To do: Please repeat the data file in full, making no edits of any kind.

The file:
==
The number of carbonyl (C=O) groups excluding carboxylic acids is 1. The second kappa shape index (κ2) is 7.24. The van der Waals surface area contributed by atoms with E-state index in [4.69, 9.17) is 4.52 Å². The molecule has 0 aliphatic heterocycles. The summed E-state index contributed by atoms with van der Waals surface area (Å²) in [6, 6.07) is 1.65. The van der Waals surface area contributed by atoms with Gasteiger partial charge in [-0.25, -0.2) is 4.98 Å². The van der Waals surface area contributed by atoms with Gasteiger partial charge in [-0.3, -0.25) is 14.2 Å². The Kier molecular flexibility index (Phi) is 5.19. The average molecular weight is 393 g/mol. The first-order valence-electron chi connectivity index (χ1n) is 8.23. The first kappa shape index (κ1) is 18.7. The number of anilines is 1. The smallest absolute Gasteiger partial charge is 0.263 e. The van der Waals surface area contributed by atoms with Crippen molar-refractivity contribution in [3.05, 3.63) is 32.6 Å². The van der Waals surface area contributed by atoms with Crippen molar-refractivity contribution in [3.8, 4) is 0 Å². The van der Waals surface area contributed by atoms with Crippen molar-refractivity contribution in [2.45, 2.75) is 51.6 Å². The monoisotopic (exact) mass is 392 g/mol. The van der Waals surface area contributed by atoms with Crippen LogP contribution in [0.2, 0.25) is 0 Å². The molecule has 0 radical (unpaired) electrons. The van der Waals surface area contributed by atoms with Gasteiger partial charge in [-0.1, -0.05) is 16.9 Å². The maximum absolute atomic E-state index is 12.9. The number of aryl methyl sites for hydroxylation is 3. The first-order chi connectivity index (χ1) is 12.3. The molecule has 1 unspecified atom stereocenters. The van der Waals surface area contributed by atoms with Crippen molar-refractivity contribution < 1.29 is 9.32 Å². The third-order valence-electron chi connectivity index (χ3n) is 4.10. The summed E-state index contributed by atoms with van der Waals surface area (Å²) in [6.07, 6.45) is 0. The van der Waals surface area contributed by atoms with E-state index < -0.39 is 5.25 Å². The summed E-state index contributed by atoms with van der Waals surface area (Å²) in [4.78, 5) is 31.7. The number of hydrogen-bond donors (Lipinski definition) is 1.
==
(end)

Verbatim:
The number of carbonyl (C=O) groups excluding carboxylic acids is 1. The second kappa shape index (κ2) is 7.24. The van der Waals surface area contributed by atoms with E-state index in [4.69, 9.17) is 4.52 Å². The molecule has 0 aliphatic heterocycles. The summed E-state index contributed by atoms with van der Waals surface area (Å²) in [6, 6.07) is 1.65. The van der Waals surface area contributed by atoms with Gasteiger partial charge in [-0.25, -0.2) is 4.98 Å². The van der Waals surface area contributed by atoms with Gasteiger partial charge in [-0.3, -0.25) is 14.2 Å². The Kier molecular flexibility index (Phi) is 5.19. The average molecular weight is 393 g/mol. The first-order valence-electron chi connectivity index (χ1n) is 8.23. The first kappa shape index (κ1) is 18.7. The number of anilines is 1. The smallest absolute Gasteiger partial charge is 0.263 e. The van der Waals surface area contributed by atoms with Crippen molar-refractivity contribution in [3.05, 3.63) is 32.6 Å². The van der Waals surface area contributed by atoms with Crippen molar-refractivity contribution in [3.8, 4) is 0 Å². The van der Waals surface area contributed by atoms with Crippen molar-refractivity contribution in [2.45, 2.75) is 51.6 Å². The monoisotopic (exact) mass is 392 g/mol. The van der Waals surface area contributed by atoms with Crippen LogP contribution in [0.2, 0.25) is 0 Å². The molecule has 0 radical (unpaired) electrons. The van der Waals surface area contributed by atoms with Gasteiger partial charge in [-0.1, -0.05) is 16.9 Å². The maximum absolute atomic E-state index is 12.9. The number of aryl methyl sites for hydroxylation is 3. The first-order chi connectivity index (χ1) is 12.3. The molecule has 1 unspecified atom stereocenters. The van der Waals surface area contributed by atoms with Crippen molar-refractivity contribution < 1.29 is 9.32 Å². The third-order valence-electron chi connectivity index (χ3n) is 4.10. The summed E-state index contributed by atoms with van der Waals surface area (Å²) in [6.07, 6.45) is 0. The van der Waals surface area contributed by atoms with E-state index < -0.39 is 5.25 Å². The summed E-state index contributed by atoms with van der Waals surface area (Å²) in [4.78, 5) is 31.7. The number of hydrogen-bond donors (Lipinski definition) is 1.